Roughly 80% of Americans experience back pain at some point in their life. While the pain goes away in the vast majority of cases, about 5% of patients with aching backs will develop chronic pain. In the United States, at least $50 billion is spent each year on medications, hot and cold packs, and other methods of treating back pain. Data show that back pain is second only to headaches as the most common neurological ailment in the United States. Until recently, the only option for people with back pain when other methods of pain control have failed has been open surgery, which involves general anesthesia, a hospital stay, large scars, and long recovery times. Unfortunately, these surgeries fail to provide lasting relief in many cases, leaving many patients to rely on narcotic pain relievers for the rest of their lives.
Smaller is Better
Newer, minimally invasive procedures are being explored and appear to be particularly promising for patients with chronic back pain. Endoscopic spine procedures can be used to correct many of the conditions that cause chronic back pain or to repair failed previous surgeries. These procedures allow surgeons to see the spine and surrounding tissue without making large incisions.
Spine surgery is a common procedure for the treatment of lower back pain, and these operations typically use cages, bone grafts, bars, and screws. If patients continue to have pain, they may develop failed back surgery syndrome (FBSS). For people suffering with FBSS, the pain is often much worse than it was prior to their surgery. Many FBSS patients are disabled, isolated, and heavily medicated. Research suggests that FBSS occurs in 20% to 40% of open spine surgeries. Ironically, it’s often caused by scarring that was created by the surgery itself.
“Endoscopic spine procedures can be used to correct many of the conditions that cause chronic back pain or to repair failed previous surgeries.”
In endoscopic spine procedures, the muscles surrounding the spine are gently eased apart. This is much gentler than the cutting that is done in open surgery. The tiny incision—less than the diameter of an adult small finger—leaves the surrounding tissue unharmed. The surgery can be done more quickly and simply with less pain, a lower risk of infection or other complications, and a shorter recovery time for patients. In fact, most people leave the hospital the same day of their procedure and are back to their regular activities in about 6 weeks.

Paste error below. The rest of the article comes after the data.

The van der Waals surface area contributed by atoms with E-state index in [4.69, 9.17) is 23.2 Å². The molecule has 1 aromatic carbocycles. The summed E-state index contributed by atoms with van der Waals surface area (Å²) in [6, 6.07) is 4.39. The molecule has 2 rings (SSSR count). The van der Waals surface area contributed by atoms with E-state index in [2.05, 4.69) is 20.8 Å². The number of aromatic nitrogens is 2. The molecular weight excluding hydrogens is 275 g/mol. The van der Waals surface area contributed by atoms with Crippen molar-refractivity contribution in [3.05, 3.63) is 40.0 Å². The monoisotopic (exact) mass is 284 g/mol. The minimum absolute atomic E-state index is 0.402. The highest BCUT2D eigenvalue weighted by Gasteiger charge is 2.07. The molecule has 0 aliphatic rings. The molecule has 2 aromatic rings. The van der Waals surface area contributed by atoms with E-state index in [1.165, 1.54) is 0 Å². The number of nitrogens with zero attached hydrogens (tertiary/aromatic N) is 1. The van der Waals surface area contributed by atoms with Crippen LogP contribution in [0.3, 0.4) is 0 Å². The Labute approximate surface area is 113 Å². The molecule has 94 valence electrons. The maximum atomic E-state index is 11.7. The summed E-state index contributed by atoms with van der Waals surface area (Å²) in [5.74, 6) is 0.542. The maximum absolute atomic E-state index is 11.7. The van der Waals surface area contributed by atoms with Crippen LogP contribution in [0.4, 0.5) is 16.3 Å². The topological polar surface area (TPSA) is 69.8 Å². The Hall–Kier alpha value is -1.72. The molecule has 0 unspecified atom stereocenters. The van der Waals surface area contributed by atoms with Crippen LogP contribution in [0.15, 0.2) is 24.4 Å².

Any change in the bones, nerves, and other tissues of the spine can cause chronic pain. The most common are disc degeneration, herniation, bone spurs, pinched nerves, and spinal stenosis. A foraminotomy is an endoscopic spine technique that can be helpful for many causes of chronic pain. They remove bone spurs, scars, protruding discs, and other problems. Lumbar discectomy is another endoscopic approach that can be used to repair disc bulges and hernias; this surgery has been shown in the literature to produce outcomes similar to that of standard discectomy surgery. Many patients are pain-free after 2 years. The endoscopic approach offers several important advantages, including faster recovery and less postoperative pain.
One drawback to endoscopic spine surgery is that the learning curve is steep for surgeons. The technique is still in its infancy, and most residents have not been exposed to it. The hope, however, is surgeons that will become better trained and more educated about endoscopic spine surgery in the future to optimize outcomes for patients.
Readings & Resources (click to view)
Atlantic Spinal Care, LLC treats spinal pain patients with non-surgical and minimally invasive procedures. For more information, go to http://www.laser-spine.com/about/atlantic_spinal_care/.
Korinth MC. Treatment of cervical degenerative disc disease – current status and trends. Zentralbl Neurochir. 2008;69:113-124.
Jagannathan J, Sherman JH, Szabo T, Shaffrey CI, Jane JA. The posterior cervical foraminotomy in the treatment of cervical disc/osteophyte disease: a single-surgeon experience with a minimum of 5 years’ clinical and radiographic follow-up. J Neurosurg Spine. 2009;10:347-356.
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